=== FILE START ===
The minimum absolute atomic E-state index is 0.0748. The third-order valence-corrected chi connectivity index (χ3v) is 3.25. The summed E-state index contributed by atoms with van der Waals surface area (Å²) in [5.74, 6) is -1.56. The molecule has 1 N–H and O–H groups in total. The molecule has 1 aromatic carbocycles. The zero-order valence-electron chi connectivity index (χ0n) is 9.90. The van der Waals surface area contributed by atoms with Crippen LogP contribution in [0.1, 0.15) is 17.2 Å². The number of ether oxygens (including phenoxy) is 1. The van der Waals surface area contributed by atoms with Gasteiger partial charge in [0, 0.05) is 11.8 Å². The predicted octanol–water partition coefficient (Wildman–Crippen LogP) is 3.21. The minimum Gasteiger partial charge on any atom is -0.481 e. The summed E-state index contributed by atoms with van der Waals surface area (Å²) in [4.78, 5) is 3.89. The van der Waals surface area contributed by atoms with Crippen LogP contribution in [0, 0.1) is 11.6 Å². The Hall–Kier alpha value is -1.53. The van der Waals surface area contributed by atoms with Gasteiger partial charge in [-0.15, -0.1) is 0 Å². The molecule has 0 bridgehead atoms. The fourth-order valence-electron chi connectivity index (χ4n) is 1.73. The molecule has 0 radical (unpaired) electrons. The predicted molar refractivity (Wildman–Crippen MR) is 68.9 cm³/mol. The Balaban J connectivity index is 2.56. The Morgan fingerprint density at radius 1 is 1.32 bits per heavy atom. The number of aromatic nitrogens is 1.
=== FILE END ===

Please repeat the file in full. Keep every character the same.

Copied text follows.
The minimum absolute atomic E-state index is 0.0748. The third-order valence-corrected chi connectivity index (χ3v) is 3.25. The summed E-state index contributed by atoms with van der Waals surface area (Å²) in [5.74, 6) is -1.56. The molecule has 1 N–H and O–H groups in total. The molecule has 1 aromatic carbocycles. The zero-order valence-electron chi connectivity index (χ0n) is 9.90. The van der Waals surface area contributed by atoms with Crippen LogP contribution in [0.1, 0.15) is 17.2 Å². The number of ether oxygens (including phenoxy) is 1. The van der Waals surface area contributed by atoms with Gasteiger partial charge in [0, 0.05) is 11.8 Å². The predicted octanol–water partition coefficient (Wildman–Crippen LogP) is 3.21. The minimum Gasteiger partial charge on any atom is -0.481 e. The summed E-state index contributed by atoms with van der Waals surface area (Å²) in [4.78, 5) is 3.89. The van der Waals surface area contributed by atoms with Crippen LogP contribution in [0, 0.1) is 11.6 Å². The Hall–Kier alpha value is -1.53. The van der Waals surface area contributed by atoms with Gasteiger partial charge in [-0.15, -0.1) is 0 Å². The molecule has 0 bridgehead atoms. The fourth-order valence-electron chi connectivity index (χ4n) is 1.73. The molecule has 0 radical (unpaired) electrons. The predicted molar refractivity (Wildman–Crippen MR) is 68.9 cm³/mol. The Balaban J connectivity index is 2.56. The Morgan fingerprint density at radius 1 is 1.32 bits per heavy atom. The number of aromatic nitrogens is 1.